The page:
The political economy of MGNREGS spending in Andhra Pradesh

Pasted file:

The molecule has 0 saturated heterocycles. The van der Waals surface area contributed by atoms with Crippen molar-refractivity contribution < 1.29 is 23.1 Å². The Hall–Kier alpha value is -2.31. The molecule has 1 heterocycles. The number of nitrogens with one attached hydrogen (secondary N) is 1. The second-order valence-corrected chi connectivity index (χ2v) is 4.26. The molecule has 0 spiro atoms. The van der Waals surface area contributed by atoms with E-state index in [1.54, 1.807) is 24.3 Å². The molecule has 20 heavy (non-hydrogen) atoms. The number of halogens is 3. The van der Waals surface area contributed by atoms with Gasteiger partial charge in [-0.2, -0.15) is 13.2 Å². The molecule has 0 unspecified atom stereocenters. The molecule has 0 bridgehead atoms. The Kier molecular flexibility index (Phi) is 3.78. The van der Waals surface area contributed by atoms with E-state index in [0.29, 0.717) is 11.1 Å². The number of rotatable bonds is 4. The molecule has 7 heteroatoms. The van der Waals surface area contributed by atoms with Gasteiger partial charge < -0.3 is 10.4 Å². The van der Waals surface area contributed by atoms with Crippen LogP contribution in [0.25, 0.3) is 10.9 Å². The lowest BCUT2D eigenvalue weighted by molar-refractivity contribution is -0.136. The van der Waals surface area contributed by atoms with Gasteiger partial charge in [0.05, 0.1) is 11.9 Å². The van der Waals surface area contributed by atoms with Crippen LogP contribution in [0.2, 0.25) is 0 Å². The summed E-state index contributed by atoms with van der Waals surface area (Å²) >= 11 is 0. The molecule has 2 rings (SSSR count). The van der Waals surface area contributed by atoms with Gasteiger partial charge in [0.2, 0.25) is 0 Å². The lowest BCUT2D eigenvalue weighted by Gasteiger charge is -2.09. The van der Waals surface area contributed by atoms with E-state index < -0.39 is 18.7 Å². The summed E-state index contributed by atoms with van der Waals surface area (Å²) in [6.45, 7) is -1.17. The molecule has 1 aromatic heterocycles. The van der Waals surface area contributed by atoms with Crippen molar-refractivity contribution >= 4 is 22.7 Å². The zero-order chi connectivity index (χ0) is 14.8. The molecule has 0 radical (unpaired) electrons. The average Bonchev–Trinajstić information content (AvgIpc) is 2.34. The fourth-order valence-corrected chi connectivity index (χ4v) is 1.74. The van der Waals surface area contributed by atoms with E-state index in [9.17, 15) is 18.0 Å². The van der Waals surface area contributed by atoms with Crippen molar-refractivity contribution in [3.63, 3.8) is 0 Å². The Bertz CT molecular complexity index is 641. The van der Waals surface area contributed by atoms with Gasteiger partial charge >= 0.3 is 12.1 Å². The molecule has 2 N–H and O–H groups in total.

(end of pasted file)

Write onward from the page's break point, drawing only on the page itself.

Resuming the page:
While government spending on pro-poor community asset creation and income-transfers could have compounding positive effects on poverty reduction, it is important to first study trends in the allocation of funds, particularly as they relate to the susceptibility of the program to political clientelism. This paper uses expenditure data at the local level in Andhra Pradesh from India’s National Rural Employment Guarantee Scheme, a rights-based program distributing both public and private goods, to investigate the relationship between voting outcomes and program intensity in the seven years straddling a major election. By focusing on one state where accountability and transparency mechanisms have been employed and implementation efforts have been applauded, the authors do not find evidence of blatant vote buying before the 2009 election but do find that patronage played a small part in fund distribution after the 2009 election. Indeed most variation in expenditures is explained by the observed needs of potential beneficiaries, as the scheme intended.

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